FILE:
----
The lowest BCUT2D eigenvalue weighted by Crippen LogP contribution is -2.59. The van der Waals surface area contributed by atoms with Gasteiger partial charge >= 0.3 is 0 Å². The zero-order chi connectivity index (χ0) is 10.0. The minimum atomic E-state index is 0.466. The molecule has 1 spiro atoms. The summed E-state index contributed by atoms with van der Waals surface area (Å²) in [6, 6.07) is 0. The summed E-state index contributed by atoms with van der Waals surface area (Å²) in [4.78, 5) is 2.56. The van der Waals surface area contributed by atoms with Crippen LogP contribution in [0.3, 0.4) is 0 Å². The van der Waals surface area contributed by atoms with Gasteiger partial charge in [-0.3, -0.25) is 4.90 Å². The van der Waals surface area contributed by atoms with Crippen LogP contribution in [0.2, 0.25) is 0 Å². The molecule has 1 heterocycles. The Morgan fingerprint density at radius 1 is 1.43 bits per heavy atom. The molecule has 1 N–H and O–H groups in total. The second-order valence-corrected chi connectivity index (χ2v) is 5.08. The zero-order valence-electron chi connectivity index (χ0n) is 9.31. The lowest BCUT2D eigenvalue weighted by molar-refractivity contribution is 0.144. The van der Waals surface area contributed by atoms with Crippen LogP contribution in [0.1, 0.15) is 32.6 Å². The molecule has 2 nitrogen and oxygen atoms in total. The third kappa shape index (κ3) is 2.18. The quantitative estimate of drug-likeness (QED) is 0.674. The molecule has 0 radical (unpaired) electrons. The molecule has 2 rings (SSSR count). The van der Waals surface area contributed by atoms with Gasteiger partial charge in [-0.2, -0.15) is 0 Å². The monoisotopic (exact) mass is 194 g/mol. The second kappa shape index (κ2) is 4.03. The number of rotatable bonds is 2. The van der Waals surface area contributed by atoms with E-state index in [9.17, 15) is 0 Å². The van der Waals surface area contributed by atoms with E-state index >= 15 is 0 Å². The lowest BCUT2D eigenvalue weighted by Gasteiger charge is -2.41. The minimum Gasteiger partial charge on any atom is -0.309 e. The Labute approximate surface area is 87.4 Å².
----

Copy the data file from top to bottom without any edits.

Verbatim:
The lowest BCUT2D eigenvalue weighted by Crippen LogP contribution is -2.59. The van der Waals surface area contributed by atoms with Gasteiger partial charge >= 0.3 is 0 Å². The zero-order chi connectivity index (χ0) is 10.0. The minimum atomic E-state index is 0.466. The molecule has 1 spiro atoms. The summed E-state index contributed by atoms with van der Waals surface area (Å²) in [6, 6.07) is 0. The summed E-state index contributed by atoms with van der Waals surface area (Å²) in [4.78, 5) is 2.56. The van der Waals surface area contributed by atoms with Crippen LogP contribution in [0.3, 0.4) is 0 Å². The van der Waals surface area contributed by atoms with Gasteiger partial charge in [-0.3, -0.25) is 4.90 Å². The van der Waals surface area contributed by atoms with Crippen LogP contribution in [0.2, 0.25) is 0 Å². The molecule has 1 heterocycles. The Morgan fingerprint density at radius 1 is 1.43 bits per heavy atom. The molecule has 1 N–H and O–H groups in total. The second-order valence-corrected chi connectivity index (χ2v) is 5.08. The zero-order valence-electron chi connectivity index (χ0n) is 9.31. The lowest BCUT2D eigenvalue weighted by molar-refractivity contribution is 0.144. The van der Waals surface area contributed by atoms with Crippen LogP contribution in [0.1, 0.15) is 32.6 Å². The molecule has 2 nitrogen and oxygen atoms in total. The third kappa shape index (κ3) is 2.18. The quantitative estimate of drug-likeness (QED) is 0.674. The molecule has 0 radical (unpaired) electrons. The molecule has 2 rings (SSSR count). The van der Waals surface area contributed by atoms with Gasteiger partial charge in [-0.2, -0.15) is 0 Å². The monoisotopic (exact) mass is 194 g/mol. The second kappa shape index (κ2) is 4.03. The number of rotatable bonds is 2. The van der Waals surface area contributed by atoms with E-state index in [9.17, 15) is 0 Å². The van der Waals surface area contributed by atoms with E-state index >= 15 is 0 Å². The lowest BCUT2D eigenvalue weighted by Gasteiger charge is -2.41. The minimum Gasteiger partial charge on any atom is -0.309 e. The Labute approximate surface area is 87.4 Å².